It is also at this time that we begin to modify the exercises by using kettlebells and dumbbells for our Cleans, Clean + Presses and Snatches.

As the season wears on, many of our athletes prefer to use kettlebells in place of traditional Olympic bars for certain lifts because they tend to be easier on the shoulders and especially their wrists.

As for direct shoulder work like overhead pressing, we primarily stick to using dumbbells and kettlebells.

We do very little overhead work with straight bars unless it is a part of an Olympic lift like Clean+ Press or Snatch.

Our philosophy is to keep these exercises unilateral, so we typically only use one dumbbell or kettlebell at a time.  This keeps the total amount of weight a bit lighter and allows them to concentrate on form and technique.

Additionally, we perform most of our pushup variations and abdominal training using suspension devices such as TRX or rings with either our feet or hands elevated to require more postural and shoulder stability.

Two exercises that we use quite a bit during this time of year are the kettlebell windmill and the “half-version” of the Turkish Get Up which is made up of just the “ground” portion of the lift and not coming to a full standing upright position.  We introduce different implements during these exercises such as using dumbbells and bars instead of kettlebells.  This builds a great deal of stability in the shoulder and requires a tremendous amount of core strength to complete.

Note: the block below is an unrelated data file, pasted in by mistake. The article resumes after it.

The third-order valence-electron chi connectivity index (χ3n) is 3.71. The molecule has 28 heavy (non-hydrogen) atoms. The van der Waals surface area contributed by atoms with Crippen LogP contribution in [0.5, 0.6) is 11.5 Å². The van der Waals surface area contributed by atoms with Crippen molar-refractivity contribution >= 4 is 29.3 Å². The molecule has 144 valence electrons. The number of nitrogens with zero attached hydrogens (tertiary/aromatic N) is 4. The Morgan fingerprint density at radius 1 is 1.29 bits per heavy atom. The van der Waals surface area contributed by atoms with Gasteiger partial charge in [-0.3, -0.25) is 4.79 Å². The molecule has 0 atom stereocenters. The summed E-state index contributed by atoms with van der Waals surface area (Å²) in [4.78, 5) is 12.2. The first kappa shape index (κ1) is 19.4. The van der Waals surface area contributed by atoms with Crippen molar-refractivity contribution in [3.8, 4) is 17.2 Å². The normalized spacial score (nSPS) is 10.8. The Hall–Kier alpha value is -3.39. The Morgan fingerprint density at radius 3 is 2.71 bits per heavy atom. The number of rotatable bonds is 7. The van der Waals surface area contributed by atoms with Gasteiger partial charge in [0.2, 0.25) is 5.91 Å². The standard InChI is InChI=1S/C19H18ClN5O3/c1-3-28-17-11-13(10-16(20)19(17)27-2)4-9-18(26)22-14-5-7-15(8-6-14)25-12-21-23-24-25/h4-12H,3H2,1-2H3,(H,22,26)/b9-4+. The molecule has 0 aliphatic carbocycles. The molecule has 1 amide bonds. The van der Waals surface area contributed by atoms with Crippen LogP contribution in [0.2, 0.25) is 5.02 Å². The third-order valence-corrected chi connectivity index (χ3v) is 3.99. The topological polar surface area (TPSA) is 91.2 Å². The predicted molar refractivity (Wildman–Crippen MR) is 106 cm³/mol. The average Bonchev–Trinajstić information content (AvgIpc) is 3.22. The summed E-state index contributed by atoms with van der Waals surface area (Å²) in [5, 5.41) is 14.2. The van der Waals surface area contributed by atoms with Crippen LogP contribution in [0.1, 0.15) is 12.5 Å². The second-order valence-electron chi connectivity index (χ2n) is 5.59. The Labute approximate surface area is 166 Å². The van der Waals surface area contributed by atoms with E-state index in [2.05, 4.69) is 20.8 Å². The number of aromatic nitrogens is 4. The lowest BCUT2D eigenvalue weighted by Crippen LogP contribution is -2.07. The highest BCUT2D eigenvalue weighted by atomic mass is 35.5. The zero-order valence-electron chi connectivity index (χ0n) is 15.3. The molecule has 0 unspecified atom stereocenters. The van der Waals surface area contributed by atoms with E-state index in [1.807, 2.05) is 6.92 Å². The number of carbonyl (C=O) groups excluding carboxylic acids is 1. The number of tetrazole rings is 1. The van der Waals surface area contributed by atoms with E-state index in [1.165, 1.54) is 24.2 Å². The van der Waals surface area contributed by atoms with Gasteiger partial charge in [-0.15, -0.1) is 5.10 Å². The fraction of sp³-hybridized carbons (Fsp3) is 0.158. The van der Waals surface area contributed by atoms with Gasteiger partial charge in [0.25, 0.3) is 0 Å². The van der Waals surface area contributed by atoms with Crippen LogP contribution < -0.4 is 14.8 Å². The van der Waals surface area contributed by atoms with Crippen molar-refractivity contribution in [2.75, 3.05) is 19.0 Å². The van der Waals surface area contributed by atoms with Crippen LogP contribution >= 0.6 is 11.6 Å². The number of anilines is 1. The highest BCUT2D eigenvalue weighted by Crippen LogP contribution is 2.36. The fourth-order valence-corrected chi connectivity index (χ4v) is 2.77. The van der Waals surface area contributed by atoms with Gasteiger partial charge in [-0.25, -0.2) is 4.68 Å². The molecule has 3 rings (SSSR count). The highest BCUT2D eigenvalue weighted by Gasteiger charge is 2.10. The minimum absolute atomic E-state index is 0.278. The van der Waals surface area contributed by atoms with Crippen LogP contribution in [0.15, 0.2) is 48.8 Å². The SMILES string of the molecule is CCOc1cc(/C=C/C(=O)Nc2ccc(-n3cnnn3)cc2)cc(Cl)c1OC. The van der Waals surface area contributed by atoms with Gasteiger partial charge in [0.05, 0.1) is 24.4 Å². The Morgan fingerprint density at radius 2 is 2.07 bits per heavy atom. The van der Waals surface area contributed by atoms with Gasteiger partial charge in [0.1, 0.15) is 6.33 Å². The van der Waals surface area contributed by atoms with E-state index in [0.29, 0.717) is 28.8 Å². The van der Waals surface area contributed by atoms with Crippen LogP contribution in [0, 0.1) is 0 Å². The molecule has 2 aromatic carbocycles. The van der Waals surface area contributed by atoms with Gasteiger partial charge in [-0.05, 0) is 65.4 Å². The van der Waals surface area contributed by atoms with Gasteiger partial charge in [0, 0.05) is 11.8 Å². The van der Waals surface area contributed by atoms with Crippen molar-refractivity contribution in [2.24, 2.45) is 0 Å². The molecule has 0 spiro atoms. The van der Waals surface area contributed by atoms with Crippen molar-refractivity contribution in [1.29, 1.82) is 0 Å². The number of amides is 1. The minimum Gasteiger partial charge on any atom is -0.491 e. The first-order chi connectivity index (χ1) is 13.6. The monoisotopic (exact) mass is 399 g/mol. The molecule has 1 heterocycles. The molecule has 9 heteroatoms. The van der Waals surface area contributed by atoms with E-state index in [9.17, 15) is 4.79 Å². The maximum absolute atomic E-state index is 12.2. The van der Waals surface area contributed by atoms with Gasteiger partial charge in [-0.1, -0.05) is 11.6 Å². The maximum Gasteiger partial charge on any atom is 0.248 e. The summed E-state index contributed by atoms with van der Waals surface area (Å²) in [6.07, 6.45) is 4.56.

Mid-Season – Late/Post-Season (Phase #3)

During this time of year, our athletes are all dealing with some type of pain/injury, and their bodies have absorbed more punishment than seems possible.

Our goal is to help them maintain as much strength as possible, yet allow their bodies time to heal throughout the entire week.

We place a great deal of emphasis on incorporating chains and bands during the last half of the season.  This accommodating resistance works great for our athletes as it is easier on their joints due to the weight being lightest at the weakest angles and heaviest at the strongest angles.

The volume tends to be very low, but the relative intensity on the bar can actually be fairly high when accounting for the added resistance of the chains or bands.  At this point in the season, added volume is what has to be avoided.

For auxiliary shoulder work, we still incorporate mostly dumbbell complexes and continue with appropriate variations of the Windmill and Turkish Getup.

We tend to not eliminate anything from our training routine as the season progresses.  What we try to emphasize is rather than eliminating a movement, find a way to modify it so that it is still relevant and appropriate for the athlete.  Consistent training is crucial.  Once you stop using a movement pattern, you lose it.

Who Am I?

My name is Jason Novak.  I am the Assistant Strength and Conditioning Coach for the Tennessee Titans.  This is my eighth year in the NFL, all with the Titans.  Previously, I was the Director of Strength and Conditioning at Yale University and the Head Strength Coach at Alabama State University.  I have a Master’s Degree in Sport Management from Baylor University and a Bachelor of Science in Kinesiology from Stephen F. Austin State University.

Big thanks, Jason.

Great info, thank you for sharing.

Jason is a Muscle Imbalances Revealed – Upper Body Edition customer.  He email me and I saw what he did from the signature in his email.  After seeing that, I asked if he would share some info.

That is it for today.

Take care.

Rick Kaselj, MS